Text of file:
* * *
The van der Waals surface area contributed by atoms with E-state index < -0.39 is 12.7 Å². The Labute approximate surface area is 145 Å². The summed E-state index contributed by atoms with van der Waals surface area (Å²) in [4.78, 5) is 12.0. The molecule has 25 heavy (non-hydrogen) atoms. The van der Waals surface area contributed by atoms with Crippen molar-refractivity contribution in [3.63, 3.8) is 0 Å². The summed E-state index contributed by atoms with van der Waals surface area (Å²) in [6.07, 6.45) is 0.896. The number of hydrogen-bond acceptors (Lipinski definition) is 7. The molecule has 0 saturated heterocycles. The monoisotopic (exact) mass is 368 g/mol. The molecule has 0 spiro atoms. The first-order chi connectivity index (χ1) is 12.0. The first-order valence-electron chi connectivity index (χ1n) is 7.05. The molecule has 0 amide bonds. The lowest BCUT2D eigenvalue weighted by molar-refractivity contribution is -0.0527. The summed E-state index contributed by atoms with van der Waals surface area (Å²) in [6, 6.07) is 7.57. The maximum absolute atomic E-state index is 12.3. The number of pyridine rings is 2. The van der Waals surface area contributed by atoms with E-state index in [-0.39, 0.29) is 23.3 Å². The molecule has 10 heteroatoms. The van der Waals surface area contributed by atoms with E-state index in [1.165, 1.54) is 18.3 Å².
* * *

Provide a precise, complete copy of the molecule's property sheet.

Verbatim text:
The van der Waals surface area contributed by atoms with E-state index < -0.39 is 12.7 Å². The Labute approximate surface area is 145 Å². The summed E-state index contributed by atoms with van der Waals surface area (Å²) in [4.78, 5) is 12.0. The molecule has 25 heavy (non-hydrogen) atoms. The van der Waals surface area contributed by atoms with Crippen molar-refractivity contribution in [3.63, 3.8) is 0 Å². The summed E-state index contributed by atoms with van der Waals surface area (Å²) in [6.07, 6.45) is 0.896. The number of hydrogen-bond acceptors (Lipinski definition) is 7. The molecule has 0 saturated heterocycles. The monoisotopic (exact) mass is 368 g/mol. The molecule has 0 spiro atoms. The first-order chi connectivity index (χ1) is 12.0. The first-order valence-electron chi connectivity index (χ1n) is 7.05. The molecule has 0 amide bonds. The lowest BCUT2D eigenvalue weighted by molar-refractivity contribution is -0.0527. The summed E-state index contributed by atoms with van der Waals surface area (Å²) in [6, 6.07) is 7.57. The maximum absolute atomic E-state index is 12.3. The number of pyridine rings is 2. The van der Waals surface area contributed by atoms with E-state index in [-0.39, 0.29) is 23.3 Å². The molecule has 10 heteroatoms. The van der Waals surface area contributed by atoms with E-state index in [1.165, 1.54) is 18.3 Å².